Each One Teach One: The Education of the Texas Freedmen 

Freedmen's Bureau - Extracts From Flakes Daily Galveston Bulletin 





Extracts From Flakes Daily Galveston Bulletin  - July 1st, 1866



Extracts From Flakes Daily Galveston Bulletin - 





"In this the in Louisiana has been schools of Louisiana--the most extensive and successful scheme of colored instruction that has existed, as a sequence of this war--have been utterly overthrown and dispersed.

It must be remembered that the colored schools of Louisiana were begun and carried to the point of their great success under what Gen. Howard is pleased to regard as unevangelical auspices; that is, Unitarian and Quaker, and that these results were attained before Gen. Howard became Chief Commissioner.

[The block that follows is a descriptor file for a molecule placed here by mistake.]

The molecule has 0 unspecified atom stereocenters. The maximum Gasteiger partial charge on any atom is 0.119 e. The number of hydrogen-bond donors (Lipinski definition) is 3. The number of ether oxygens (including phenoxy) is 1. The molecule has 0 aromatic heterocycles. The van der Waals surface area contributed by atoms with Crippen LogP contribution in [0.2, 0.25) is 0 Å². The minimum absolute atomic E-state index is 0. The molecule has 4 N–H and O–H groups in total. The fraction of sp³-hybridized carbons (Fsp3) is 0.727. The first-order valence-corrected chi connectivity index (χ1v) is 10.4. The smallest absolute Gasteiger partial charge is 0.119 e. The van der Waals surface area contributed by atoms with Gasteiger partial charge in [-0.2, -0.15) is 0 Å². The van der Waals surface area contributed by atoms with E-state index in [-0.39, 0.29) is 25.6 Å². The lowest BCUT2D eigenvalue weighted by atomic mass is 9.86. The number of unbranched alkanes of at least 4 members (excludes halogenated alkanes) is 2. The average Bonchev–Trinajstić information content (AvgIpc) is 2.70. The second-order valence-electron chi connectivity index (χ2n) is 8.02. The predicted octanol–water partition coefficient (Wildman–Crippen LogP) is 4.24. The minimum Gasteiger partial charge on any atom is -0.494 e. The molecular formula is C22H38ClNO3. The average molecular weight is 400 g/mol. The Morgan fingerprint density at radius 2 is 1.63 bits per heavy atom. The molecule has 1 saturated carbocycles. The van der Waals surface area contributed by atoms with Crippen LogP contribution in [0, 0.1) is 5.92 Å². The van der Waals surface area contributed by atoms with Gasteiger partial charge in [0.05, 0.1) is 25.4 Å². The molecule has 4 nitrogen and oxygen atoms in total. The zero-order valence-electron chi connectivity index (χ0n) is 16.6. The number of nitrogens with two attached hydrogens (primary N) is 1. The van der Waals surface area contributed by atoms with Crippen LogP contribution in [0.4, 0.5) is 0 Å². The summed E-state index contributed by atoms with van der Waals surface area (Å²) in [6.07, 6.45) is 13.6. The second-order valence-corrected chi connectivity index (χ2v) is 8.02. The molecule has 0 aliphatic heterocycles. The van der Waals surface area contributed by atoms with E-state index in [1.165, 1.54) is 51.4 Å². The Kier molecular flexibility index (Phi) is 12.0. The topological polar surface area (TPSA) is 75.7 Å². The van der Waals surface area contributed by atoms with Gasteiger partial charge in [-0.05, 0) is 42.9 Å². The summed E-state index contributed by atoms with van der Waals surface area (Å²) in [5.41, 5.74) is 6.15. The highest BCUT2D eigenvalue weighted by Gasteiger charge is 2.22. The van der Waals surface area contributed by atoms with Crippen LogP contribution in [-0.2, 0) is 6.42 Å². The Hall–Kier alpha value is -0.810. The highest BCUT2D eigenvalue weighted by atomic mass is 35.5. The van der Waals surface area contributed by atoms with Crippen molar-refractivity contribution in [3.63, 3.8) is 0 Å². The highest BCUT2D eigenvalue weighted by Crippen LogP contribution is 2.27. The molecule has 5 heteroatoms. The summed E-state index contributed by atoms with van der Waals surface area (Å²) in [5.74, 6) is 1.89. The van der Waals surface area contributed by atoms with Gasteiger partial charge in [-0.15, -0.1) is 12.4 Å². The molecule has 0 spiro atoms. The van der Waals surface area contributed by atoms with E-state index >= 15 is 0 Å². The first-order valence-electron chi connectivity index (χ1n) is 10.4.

Under such auspices, Gen. Howard, upon his accession to office, found in the colored schools of Louisiana, in July last, over twenty thousand freed people, with no debt or reproach upon the system of instruction. At that time the colored schools were transferred by Gen. Howard to the Rev. Thomas W. Conway, and to Capt. Henry R. Pease, and under them to the tender care of numerous agents of the class of the Rev. Mr. Fitz and of Mr. Hubbs, and of worse. Under such men in a little over four months the colored schools of Louisiana disappeared, leaving as a residuum a large debt upon the Government, and a biting reproach upon the Northern name.